Education managers should continue to promote sustained improvement and innovation through strengthening:

  • evaluation, inquiry and professional guidance

  • the appraisal process.


Education managers should strengthen their understanding and use of internal evaluation to systematically evaluate their practices and the impact of these on outcomes for children.

Management Assurance on Legal Requirements

Before the review, the staff and management of Pirimai Kindergarten completed an ERO Centre Assurance Statement and Self-Audit Checklist. In these documents they attested that they have taken all reasonable steps to meet their legal obligations related to:

  • curriculum
  • premises and facilities
  • health and safety practices
  • governance, management and administration.

During the review, ERO looked at the service’s systems for managing the following areas that have a potentially high impact on children's wellbeing:

  • emotional safety (including positive guidance and child protection)

  • physical safety (including supervision; sleep procedures; accidents; medication; hygiene; excursion policies and procedures)

  • suitable staffing (including qualification levels; police vetting; teacher registration; ratios)

  • evacuation procedures and practices for fire and earthquake.

All early childhood services are required to promote children's health and safety and to regularly review their compliance with legal requirements.

Actions for Compliance

ERO identified an area of non-compliance relating to health and safety practices. To meet requirements the service needs to improve its performance in the following areas:

  • excursion documentation to ensure that parents are informed of and provide signed consent to the regulated ratio for any excursion undertaken.
    [Licensing Criteria for Early Childhood Education and Care Centres 2008, HS17]

To improve compliance practice:

  • Since the onsite phase of ERO's evaluation, the kindergarten and education manager have revised and strengthened procedures in relation to the supervision of children’s eating.

Phil Cowie

Director Review and Improvement Services Central

Central Region

26 September 2019

The Purpose of ERO Reports

The Education Review Office (ERO) is the government department that, as part of its work, reviews early childhood services throughout Aotearoa New Zealand. ERO’s reports provide information for parents and communities about each service’s strengths and next steps for development. ERO’s bicultural evaluation framework Ngā Pou Here is described in SECTION 3 of this report. Early childhood services are partners in the review process and are expected to make use of the review findings to enhance children's wellbeing and learning.

2 Information about the Early Childhood Service



Ministry of Education profile number


Licence type

Free Kindergarten

Licensed under

Education (Early Childhood Services) Regulations 2008

Number licensed for

44 children aged over 2

Service roll


Gender composition

Female 24, Male 22

Ethnic composition

NZ European/Pākehā
Other ethnic groups


Percentage of qualified teachers

0-49% 50-79% 80%

Based on funding rates


Reported ratios of staff to children


Meets minimum requirements

Review team on site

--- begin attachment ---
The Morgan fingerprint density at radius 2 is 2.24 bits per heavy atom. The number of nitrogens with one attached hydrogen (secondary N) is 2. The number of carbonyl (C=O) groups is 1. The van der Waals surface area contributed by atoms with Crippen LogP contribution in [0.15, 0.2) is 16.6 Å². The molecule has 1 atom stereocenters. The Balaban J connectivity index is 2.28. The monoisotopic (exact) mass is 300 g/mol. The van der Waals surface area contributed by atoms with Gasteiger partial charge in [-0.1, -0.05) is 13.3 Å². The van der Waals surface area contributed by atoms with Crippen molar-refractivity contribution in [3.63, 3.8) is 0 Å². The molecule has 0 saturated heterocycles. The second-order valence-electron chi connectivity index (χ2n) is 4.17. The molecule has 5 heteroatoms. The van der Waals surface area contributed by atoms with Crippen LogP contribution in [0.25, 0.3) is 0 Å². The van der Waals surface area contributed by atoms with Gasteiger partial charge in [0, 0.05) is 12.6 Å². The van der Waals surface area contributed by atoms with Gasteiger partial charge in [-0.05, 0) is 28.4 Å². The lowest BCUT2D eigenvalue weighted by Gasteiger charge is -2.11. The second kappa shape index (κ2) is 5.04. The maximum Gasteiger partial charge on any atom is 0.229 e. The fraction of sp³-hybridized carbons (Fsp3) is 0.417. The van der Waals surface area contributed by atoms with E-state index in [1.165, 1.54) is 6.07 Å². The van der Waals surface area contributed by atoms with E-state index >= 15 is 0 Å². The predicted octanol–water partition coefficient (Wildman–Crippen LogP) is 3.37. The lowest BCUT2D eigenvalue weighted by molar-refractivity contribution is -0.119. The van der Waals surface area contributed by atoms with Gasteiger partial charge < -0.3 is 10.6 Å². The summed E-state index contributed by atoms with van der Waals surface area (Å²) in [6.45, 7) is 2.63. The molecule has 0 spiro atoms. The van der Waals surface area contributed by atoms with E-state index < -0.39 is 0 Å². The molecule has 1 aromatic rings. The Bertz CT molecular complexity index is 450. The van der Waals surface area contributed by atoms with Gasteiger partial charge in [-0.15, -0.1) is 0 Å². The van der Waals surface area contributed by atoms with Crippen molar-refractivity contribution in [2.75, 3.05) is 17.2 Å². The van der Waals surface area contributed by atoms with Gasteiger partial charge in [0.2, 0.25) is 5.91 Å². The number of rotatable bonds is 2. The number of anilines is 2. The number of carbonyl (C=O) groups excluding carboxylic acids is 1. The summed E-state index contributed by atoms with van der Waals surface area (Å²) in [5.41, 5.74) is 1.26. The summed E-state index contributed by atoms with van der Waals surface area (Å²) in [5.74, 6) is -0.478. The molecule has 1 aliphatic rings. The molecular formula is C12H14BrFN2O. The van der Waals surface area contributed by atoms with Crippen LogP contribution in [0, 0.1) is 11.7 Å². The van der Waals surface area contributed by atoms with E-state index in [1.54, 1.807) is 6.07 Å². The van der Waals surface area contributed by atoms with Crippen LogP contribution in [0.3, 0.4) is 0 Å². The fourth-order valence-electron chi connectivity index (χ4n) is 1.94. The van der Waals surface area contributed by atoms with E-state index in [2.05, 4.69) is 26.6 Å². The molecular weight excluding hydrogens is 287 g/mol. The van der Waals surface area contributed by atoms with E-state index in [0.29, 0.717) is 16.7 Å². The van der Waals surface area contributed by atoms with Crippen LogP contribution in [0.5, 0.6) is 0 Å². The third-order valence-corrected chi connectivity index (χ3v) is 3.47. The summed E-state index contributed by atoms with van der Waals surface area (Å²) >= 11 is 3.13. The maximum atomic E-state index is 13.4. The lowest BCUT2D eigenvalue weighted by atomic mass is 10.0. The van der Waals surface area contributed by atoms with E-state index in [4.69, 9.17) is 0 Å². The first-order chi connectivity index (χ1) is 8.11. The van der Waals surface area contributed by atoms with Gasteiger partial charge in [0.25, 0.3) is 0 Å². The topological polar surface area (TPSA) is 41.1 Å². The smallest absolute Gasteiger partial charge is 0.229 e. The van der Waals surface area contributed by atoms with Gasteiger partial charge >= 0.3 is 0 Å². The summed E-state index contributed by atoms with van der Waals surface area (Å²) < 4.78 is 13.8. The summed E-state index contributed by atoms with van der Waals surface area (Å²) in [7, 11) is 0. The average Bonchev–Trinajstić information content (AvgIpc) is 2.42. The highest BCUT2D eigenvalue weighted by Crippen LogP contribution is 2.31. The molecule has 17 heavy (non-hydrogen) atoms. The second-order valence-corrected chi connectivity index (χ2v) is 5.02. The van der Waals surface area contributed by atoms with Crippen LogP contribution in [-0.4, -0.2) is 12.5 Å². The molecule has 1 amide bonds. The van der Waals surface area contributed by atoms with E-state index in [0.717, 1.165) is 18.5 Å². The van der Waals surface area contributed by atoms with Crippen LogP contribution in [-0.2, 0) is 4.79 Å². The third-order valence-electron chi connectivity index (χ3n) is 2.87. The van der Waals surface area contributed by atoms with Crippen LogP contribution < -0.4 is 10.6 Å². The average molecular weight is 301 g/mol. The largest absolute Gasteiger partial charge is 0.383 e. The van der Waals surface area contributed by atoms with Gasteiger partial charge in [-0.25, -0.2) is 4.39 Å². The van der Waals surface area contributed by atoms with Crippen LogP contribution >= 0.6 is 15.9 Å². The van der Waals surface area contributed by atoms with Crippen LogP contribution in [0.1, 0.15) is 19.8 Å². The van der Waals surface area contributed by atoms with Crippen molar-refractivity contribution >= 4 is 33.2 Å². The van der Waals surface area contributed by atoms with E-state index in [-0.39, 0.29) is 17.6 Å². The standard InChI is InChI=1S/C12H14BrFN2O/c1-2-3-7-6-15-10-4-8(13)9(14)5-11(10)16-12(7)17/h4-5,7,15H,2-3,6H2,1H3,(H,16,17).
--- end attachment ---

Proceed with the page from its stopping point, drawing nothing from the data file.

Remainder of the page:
August 2018

Date of this report

26 September 2019

Most recent ERO report(s)

Education Review

December 2015

Education Review

September 2012

Education Review

June 2009

3 General Information about Early Childhood Reviews

ERO’s Evaluation Framework

ERO’s overarching question for an early childhood education review is ‘How well placed is this service to promote positive learning outcomes for children?’ ERO focuses on the following factors as described in the bicultural framework Ngā Pou Here:

Pou Whakahaere – how the service determines its vision, philosophy and direction to ensure positive outcomes for children

Pou Ārahi – how leadership is enacted to enhance positive outcomes for children

Mātauranga – whose knowledge is valued and how the curriculum is designed to achieve positive outcomes for children

Tikanga whakaako – how approaches to teaching and learning respond to diversity and support positive outcomes for children.

Within these areas ERO considers the effectiveness of arotake – self review and of whanaungatanga – partnerships with parents and whānau.

ERO evaluates how well placed a service is to sustain good practice and make ongoing improvements for the benefit of all children at the service.

A focus for the government is that all children, especially priority learners, have an opportunity to benefit from quality early childhood education. ERO will report on how well each service promotes positive outcomes for all children, with a focus on children who are Māori, Pacific, have diverse needs, and are up to the age of two.

For more information about the framework and Ngā Pou Here refer to ERO’s Approach to Review in Early Childhood Services.

ERO’s Overall Judgement

The overall judgement that ERO makes will depend on how well the service promotes positive learning outcomes for children. The categories are:

  • Very well placed

  • Well placed

  • Requires further development

  • Not well placed

ERO has developed criteria for each category. These are available on ERO’s website.

Review Coverage

ERO reviews are tailored to each service’s context and performance, within the overarching review framework. The aim is to provide information on aspects that are central to positive outcomes for children and useful to the service.